Less Is More: Fingerstick Technology May Overtake Venipuncture for Blood Sampling
In the average hospital or clinic setting, standard blood tests usually consist of at least two tubes of blood, yet only small quantities are actually used: despite evolving analytic technology, the amount of blood wasted is estimated at 25 million liters annually. Consultation for “anemia” in the hospital can often reveal an iatrogenic cause: A recent study demonstrated a risk of hospital-acquired anemia at 20 percent. This has led to opinion papers on appropriate blood utilization and developing technology to gain the same amount of information from a smaller quantity, as little as 5 mL compared to the standard 40 mL drawn at each venipuncture. The foreseen benefits of this are far-reaching, from patients who are already cytopenic from chemotherapy (or post-transplant) to patients who avoid vital diagnostic testing because of needle phobia. A recent article in The New Yorker about a Silicon Valley startup described dozens of blood tests available by a single finger-stick, at a fraction of the cost larger corporate laboratories normally charge.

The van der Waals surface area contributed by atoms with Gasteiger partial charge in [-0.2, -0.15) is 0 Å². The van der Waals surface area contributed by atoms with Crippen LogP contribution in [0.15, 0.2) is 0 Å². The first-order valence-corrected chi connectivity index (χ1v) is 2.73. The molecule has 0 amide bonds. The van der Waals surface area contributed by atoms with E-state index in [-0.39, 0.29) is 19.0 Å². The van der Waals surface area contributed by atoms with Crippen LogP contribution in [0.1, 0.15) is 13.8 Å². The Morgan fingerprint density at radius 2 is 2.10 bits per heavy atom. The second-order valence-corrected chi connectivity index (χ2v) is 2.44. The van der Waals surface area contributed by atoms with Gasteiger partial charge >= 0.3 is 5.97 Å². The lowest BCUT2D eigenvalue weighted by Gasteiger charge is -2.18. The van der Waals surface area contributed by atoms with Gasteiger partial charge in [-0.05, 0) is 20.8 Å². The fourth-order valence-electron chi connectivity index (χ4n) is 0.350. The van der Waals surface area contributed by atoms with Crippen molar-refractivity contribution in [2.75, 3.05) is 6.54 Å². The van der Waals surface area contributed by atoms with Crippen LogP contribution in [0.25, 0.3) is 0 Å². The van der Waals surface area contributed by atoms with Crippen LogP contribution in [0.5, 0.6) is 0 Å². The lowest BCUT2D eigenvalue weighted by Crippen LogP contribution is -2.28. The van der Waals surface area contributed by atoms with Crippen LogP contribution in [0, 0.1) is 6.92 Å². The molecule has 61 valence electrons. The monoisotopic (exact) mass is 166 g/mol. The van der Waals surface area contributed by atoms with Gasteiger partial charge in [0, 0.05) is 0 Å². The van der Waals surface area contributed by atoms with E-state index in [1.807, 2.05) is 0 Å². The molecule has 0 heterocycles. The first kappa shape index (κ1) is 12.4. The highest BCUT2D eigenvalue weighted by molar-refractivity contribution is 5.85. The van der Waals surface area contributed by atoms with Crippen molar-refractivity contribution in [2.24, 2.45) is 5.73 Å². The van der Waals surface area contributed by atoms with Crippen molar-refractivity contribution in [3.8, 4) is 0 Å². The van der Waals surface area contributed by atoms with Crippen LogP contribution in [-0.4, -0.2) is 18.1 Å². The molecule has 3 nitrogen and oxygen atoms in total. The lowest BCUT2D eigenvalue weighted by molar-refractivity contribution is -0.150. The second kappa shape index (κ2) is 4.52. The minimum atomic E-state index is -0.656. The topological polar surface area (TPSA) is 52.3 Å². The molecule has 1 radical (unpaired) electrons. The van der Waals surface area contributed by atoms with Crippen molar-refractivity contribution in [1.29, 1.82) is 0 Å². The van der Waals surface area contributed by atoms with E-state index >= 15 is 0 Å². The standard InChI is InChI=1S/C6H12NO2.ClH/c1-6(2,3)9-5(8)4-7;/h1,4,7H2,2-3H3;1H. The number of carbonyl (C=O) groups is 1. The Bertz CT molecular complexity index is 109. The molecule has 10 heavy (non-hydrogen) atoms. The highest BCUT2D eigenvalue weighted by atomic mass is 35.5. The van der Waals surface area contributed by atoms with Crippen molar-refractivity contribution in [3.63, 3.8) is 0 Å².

This presents a challenge and an opportunity for clinicians: accessible, affordable testing at convenient locations obviates venipuncture and seems to be user-friendly. The challenge lies in appropriate patient counseling: Is autonomous testing an inevitable outcome? If so, who has the medical responsibility of following up, and would this require “confirmatory” testing, thus negating cost savings? Iatrogenic blood loss remains a clear issue in clinical care, and stemming the tide of blood waste is an important issue for the hematology workforce.